Banking Trojans are a type of malware frequently used to steal sensitive information such as banking credentials. To do so, attackers normally inject malicious code into a website or a device; the code is frequently delivered through phishing emails.
Due to their high profit potential, they are constantly being updated and upgraded by skilled hackers in order to thwart detection systems. Though the attack technique has been around for many years, fraudsters always have a new trick up their sleeve. Here are some of the most powerful attacks seen in 2018 so far.
- Fileless Malware
One of the most prominent trends this year is the use of the “file-less” technique. In a normal attack, malware is injected into a device by writing files to the machine’s disk. In file-less attacks, malicious code is injected directly into the device’s memory.
In recent cases identified by Cyxtera researchers, banking Trojan-injected malware has used the Windows registry to store portions of the payload so that the mail file reads from and runs directly in the device’s memory, making it significantly harder to track. This technique is not completely new, but its use in banking malware has grown exponentially over the past year as attackers realize its effectiveness at evading detection.
- Zero-Day Exploits
Zero-day exploits are a real-life nightmare – not just for companies, but for all users around the globe, as they allow cyber-criminals to exploit unpatched vulnerabilities across operating systems and software. In the banking malware sector, we have seen a huge growth in the use of zero-day exploits, specifically in the first stage of an infection. For example, a major phishing campaign earlier this year exploited a zero-day vulnerability in Microsoft Word, pushing the Dridex banking malware into the machines of unsuspecting users.
- Botnets Entering Banking, and Emergence of New Botnet Families
Botnets are the perfect example of benign, useful technologies turned into something malicious – many botnets undoubtedly have endless capabilities that can be easily modified by attackers for nefarious purposes. It's not new to see a botnet with the ability to run banking malware, as in the case of the 8-year-old Zeus family of malware.
What is new in 2018, however, is not only the growth of malicious banking functionalities within older families of botnet malware but also the emergence of new families of botnets adding more and more banking-related features and stealth techniques.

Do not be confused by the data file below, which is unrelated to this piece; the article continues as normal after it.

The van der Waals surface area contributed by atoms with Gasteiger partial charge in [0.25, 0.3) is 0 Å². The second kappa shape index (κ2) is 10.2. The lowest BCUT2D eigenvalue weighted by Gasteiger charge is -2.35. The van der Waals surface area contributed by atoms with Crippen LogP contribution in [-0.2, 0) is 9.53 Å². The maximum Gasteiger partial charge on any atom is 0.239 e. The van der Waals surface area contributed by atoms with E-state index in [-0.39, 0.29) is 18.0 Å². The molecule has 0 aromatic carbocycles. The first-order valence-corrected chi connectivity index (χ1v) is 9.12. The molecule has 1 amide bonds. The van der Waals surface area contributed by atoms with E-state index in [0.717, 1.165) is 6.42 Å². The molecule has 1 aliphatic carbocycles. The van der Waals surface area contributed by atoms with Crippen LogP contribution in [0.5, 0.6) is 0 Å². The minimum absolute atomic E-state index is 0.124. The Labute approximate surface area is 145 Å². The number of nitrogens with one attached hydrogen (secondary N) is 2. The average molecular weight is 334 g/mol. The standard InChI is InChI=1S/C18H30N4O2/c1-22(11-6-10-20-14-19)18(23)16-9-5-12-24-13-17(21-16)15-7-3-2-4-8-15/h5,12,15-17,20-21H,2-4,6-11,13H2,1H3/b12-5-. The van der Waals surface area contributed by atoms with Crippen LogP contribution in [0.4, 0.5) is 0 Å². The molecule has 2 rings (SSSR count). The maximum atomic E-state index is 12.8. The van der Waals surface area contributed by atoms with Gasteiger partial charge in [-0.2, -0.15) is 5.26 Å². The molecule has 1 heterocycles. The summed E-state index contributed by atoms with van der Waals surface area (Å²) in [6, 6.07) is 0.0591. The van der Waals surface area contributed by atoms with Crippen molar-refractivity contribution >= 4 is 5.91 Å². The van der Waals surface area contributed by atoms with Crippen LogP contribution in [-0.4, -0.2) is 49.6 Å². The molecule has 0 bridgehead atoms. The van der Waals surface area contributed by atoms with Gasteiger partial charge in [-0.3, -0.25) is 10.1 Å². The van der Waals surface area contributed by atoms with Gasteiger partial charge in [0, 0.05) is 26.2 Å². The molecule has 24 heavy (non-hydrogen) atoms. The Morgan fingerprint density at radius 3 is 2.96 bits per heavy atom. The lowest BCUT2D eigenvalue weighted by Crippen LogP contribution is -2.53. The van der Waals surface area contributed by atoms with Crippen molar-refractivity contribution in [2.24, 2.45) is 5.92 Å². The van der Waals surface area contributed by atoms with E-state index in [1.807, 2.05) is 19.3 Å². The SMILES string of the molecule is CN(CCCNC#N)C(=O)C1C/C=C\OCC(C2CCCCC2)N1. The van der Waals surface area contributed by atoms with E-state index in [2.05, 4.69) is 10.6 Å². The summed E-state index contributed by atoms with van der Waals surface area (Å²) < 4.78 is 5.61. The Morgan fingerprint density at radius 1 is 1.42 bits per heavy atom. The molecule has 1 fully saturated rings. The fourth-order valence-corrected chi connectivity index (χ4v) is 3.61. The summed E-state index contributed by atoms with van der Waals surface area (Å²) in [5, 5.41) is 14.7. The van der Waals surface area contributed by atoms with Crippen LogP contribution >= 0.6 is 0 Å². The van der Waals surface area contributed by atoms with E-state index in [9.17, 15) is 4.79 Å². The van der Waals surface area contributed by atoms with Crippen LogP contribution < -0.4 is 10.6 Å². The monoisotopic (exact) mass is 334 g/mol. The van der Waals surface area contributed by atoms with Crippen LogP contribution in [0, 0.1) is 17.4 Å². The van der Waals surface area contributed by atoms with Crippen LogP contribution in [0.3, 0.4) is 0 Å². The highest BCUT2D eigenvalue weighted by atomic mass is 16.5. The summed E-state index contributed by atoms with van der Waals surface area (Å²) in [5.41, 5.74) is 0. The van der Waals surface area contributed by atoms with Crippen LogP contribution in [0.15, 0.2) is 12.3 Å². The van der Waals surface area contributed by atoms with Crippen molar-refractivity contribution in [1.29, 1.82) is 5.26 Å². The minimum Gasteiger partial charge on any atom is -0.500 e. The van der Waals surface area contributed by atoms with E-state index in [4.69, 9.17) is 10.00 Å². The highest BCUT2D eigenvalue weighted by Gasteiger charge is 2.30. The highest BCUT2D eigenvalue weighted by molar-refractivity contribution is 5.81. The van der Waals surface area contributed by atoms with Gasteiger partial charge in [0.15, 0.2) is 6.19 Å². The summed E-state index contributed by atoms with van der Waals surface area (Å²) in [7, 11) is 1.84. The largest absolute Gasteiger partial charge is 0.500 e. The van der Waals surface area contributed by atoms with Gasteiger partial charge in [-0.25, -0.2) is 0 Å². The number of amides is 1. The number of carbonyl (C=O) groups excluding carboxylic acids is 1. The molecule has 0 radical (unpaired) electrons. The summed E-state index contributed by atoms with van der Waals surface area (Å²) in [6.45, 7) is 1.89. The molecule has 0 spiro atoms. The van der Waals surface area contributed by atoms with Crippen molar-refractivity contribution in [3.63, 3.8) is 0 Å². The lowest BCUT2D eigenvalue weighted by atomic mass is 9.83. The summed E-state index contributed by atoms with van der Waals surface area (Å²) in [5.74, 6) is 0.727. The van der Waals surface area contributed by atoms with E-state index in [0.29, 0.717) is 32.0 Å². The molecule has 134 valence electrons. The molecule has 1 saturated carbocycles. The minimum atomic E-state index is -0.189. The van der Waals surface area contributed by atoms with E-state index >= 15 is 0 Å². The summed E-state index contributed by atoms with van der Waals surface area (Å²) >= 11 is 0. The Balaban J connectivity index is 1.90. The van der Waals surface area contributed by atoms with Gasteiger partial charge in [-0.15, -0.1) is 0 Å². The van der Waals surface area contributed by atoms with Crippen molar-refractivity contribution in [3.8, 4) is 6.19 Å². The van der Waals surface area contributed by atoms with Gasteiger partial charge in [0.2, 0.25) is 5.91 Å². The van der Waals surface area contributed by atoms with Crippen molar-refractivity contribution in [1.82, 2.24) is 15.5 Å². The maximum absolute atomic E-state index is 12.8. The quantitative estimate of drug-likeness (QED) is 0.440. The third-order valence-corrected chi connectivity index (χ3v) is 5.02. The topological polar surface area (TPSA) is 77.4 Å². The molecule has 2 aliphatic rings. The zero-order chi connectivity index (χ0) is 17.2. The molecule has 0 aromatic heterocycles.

- An Uptick in New Capabilities
Old-school banking malware operated in a very simple way—DNS infections, screen overlays, etc. Nowadays, due to increased security and device protections, we see banking malware still using the same techniques but in a much more advanced way. Further, attack creators are adding increasingly sophisticated functionalities.
QakBot is the prime example of this: This Trojan has worm capabilities that allow it to spread into USB devices. In fact, it’s responsible for several lockouts on Active Directory servers across various companies. In order to keep pace with the rise of security protections on most devices, attackers are evolving their traditional banking malware strategy and adding new, advanced functionalities.
- Mobile Malware
The use of banking applications on mobile devices has grown exponentially in recent years in correlation to the ease of checking one’s balance, making a transaction or even paying a bill. Nowadays, we have several advanced protections in desktop environments, and even so, malware often goes unnoticed and succeeds in infection. Given that the smartphone market is younger, malware’s success rate in this sector is even higher since mobile device protections are simpler and not yet as advanced. Therefore, we can see—and increasingly expect—the growth of mobile malware aimed at stealing sensitive information from mobile devices.
Protecting Against Banking Trojans
A holistic, robust security plan is the best way to ensure that your organization and its end users are not vulnerable to malware attacks. Follow these tips increase your protection:
- Implement a strong email authentication protocol, such as DMARC, to ensure that malicious emails (potentially carrying banking Trojan malware) are unable to reach inboxes.
- Employ effective endpoint and browser detection and protection.
- Always keep systems and devices updated. No matter the device, if it’s desktop or mobile, keeping all operating systems, software, and apps updated will prevent known vulnerabilities from being exploited.
- 2FA on everything: One of the biggest nightmares is data leakage. A good way to prevent undue access to leaked accounts is by enabling two-factor authentication (2FA). That is, even though credentials are available on the internet, no one will be able to access the account unless they have access to the device that performs the final authentication.
This blog was produced in collaboration with malware analysts Felipe Duarte and Julian Isaza.